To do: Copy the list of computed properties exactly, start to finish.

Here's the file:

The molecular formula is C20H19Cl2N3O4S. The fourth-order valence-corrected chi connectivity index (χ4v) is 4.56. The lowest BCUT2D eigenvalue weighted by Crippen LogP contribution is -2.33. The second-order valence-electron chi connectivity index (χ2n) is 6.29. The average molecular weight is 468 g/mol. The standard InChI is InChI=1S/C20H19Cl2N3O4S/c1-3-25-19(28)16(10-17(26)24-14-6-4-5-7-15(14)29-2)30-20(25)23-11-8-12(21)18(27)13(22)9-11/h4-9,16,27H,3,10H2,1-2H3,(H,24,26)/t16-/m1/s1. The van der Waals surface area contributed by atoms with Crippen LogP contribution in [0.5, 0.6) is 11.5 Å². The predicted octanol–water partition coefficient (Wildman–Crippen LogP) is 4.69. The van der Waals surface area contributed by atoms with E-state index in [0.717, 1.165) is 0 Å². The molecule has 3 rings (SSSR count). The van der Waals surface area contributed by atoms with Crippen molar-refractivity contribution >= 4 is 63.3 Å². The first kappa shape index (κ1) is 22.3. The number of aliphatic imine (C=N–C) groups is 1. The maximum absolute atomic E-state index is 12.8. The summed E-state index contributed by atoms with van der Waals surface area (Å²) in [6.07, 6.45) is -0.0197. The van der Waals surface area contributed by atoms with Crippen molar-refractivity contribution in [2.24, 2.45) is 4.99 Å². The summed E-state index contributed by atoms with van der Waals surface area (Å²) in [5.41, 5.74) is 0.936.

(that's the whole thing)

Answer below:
The molecular formula is C20H19Cl2N3O4S. The fourth-order valence-corrected chi connectivity index (χ4v) is 4.56. The lowest BCUT2D eigenvalue weighted by Crippen LogP contribution is -2.33. The second-order valence-electron chi connectivity index (χ2n) is 6.29. The average molecular weight is 468 g/mol. The standard InChI is InChI=1S/C20H19Cl2N3O4S/c1-3-25-19(28)16(10-17(26)24-14-6-4-5-7-15(14)29-2)30-20(25)23-11-8-12(21)18(27)13(22)9-11/h4-9,16,27H,3,10H2,1-2H3,(H,24,26)/t16-/m1/s1. The van der Waals surface area contributed by atoms with Crippen LogP contribution in [0.5, 0.6) is 11.5 Å². The predicted octanol–water partition coefficient (Wildman–Crippen LogP) is 4.69. The van der Waals surface area contributed by atoms with E-state index in [0.717, 1.165) is 0 Å². The molecule has 3 rings (SSSR count). The van der Waals surface area contributed by atoms with Crippen molar-refractivity contribution >= 4 is 63.3 Å². The first kappa shape index (κ1) is 22.3. The number of aliphatic imine (C=N–C) groups is 1. The maximum absolute atomic E-state index is 12.8. The summed E-state index contributed by atoms with van der Waals surface area (Å²) in [6.07, 6.45) is -0.0197. The van der Waals surface area contributed by atoms with Crippen molar-refractivity contribution in [2.24, 2.45) is 4.99 Å². The summed E-state index contributed by atoms with van der Waals surface area (Å²) in [5.41, 5.74) is 0.936.